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Brett Slatkin
Works at haxor
Lives in San Francisco, CA
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Introduction
Engineering lead of Google Consumer Surveys. Formerly worked on App Engine. Co-creator of PubSubHubbub.
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Currently
San Francisco, CA
Previously
Santa Cruz - Manhattan - Durham - Los Angeles - Santa Barbara
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  • haxor
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Brett Slatkin

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Some thoughts on merging information.
There are two outcomes in data fusion: you measure so you can calculate the error bars, or you make a wild guess.
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Brett Slatkin

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I've open-sourced Quilla, my site that provides short-links for sending email.
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When I was 13 I became obsessed with programming. For the past 30 days I've had that same feeling. My project using 3D printing.
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Stephen Langer's profile photoMike Koss's profile photoBrett Slatkin's profile photoBrenton Simpson's profile photo
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Nice.  I've been thinking about doing the same with my nuVinci.  It's a great concept (a continuously-variable drivetrain on a bike), but the shifter is absolute shit.

White Industries and Paul Components are both relatively-local bike component manufacturers that use CNC tooling to mill aluminum.  Perhaps you could license your design to them.    I'm sure we're not the only two people who love internal hubs and hate grip-shifts.
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Love GIFs and want to save them for later in Google+ Photos? My Chrome extension "Clip It Good" now does the trick:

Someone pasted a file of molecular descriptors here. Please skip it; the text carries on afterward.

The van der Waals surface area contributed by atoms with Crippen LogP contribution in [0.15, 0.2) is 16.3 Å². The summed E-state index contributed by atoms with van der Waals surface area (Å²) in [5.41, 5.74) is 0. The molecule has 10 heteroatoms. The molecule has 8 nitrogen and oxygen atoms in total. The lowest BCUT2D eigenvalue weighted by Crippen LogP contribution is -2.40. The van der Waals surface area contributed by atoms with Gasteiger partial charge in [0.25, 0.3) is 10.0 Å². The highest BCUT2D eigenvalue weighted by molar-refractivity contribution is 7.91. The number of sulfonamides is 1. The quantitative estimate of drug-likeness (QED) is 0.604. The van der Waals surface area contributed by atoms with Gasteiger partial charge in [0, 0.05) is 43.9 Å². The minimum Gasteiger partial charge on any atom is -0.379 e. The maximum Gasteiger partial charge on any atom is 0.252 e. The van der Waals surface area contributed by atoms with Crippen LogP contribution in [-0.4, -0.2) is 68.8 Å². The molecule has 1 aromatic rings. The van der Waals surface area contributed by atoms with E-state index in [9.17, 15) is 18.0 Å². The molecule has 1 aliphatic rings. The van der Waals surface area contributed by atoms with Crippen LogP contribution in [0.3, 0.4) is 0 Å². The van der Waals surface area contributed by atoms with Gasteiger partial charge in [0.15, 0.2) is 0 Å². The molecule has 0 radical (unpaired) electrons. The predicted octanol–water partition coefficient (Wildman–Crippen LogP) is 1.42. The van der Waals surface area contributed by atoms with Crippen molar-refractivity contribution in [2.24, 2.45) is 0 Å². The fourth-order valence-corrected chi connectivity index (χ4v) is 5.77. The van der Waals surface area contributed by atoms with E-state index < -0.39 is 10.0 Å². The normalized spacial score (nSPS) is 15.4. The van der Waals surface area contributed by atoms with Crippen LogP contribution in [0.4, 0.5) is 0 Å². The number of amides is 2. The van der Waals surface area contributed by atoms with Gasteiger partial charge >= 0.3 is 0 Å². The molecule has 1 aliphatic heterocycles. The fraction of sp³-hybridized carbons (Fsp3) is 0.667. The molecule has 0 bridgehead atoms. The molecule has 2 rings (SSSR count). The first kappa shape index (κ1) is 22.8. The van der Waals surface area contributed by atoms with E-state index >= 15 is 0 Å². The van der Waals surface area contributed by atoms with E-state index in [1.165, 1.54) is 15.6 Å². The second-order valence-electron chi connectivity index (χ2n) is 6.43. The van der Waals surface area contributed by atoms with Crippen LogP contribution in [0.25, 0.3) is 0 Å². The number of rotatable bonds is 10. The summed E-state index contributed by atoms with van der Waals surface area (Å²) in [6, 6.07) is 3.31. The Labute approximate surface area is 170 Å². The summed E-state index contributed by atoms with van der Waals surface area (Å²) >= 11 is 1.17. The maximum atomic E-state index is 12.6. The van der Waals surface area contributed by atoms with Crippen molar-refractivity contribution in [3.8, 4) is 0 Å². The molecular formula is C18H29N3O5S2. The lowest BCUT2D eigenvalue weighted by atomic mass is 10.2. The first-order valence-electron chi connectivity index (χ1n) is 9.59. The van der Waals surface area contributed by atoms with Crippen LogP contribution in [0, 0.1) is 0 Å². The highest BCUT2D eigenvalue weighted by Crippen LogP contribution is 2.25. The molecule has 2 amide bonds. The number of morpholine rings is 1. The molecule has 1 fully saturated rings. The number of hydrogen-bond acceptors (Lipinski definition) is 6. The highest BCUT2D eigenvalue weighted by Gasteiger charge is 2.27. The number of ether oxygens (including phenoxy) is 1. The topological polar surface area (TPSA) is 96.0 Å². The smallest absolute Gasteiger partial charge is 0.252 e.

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Brett Slatkin's profile photoAdrian Cuthbert's profile photoJustin Abrahms's profile photoPatrick Heneghan's profile photo
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Unfortunately, most of mine are nonsensical. http://s.mlkshk.com/r/1BF1.gif
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Discussion between product and engineering is not a debate, it's a dialectic. Some thoughts on collaborating.
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Here are the slides from my talk at PyCon about why we need the asynchronous APIs provided by Tulip (PEP 3156).
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The best analogy I can come up with.
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I've been tinkering with 3D modeling recently. Here's my simple/free setup for Mac OS X. Anyone out there have advice about this stuff? I'm hoping to 3D print soon!
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Mykola Aleshchanov's profile photoBrian Ward's profile photo
 
I never know where to post unrelated stuff ... BUT, wanted to say I just used your news article questionnaire thing on Bangor Daily News' site (Maine)
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Recently a friend asked if "Objectives and Key Results" (OKRs) actually work in team planning. After using them in different ways on multiple engineering teams over 8 years, here's my opinion:
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Brett Slatkin's profile photoMike Fotinakis's profile photoAntonio D'souza's profile photoDan Peterson's profile photo
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I agree OKRs work as they help make priorities measurable and clear to the entire organization. 

To build on +Dan Pupius 's point, it isn't clear to me that the "overhead" of individual OKRs are worth it. 

Company level and team level though? Definitely.
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You read about an awesome benchmark. How do you know they aren't just dyeing the cheese orange? Some thoughts on adopting new tools.
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Joel Webber's profile photoAntonio D'souza's profile photo
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I think that benchmarks can benefit from using the adversarial system. Instead of one person writing implementations of an API or solutions to a problem in different languages/frameworks, get champions of each language/framework to do the implementations. Better still, create a benchmarking system that can be easily run by anybody and then open source the competing implementations so anybody can find optimizations and contribute them back. Kinda like +TodoMVC 
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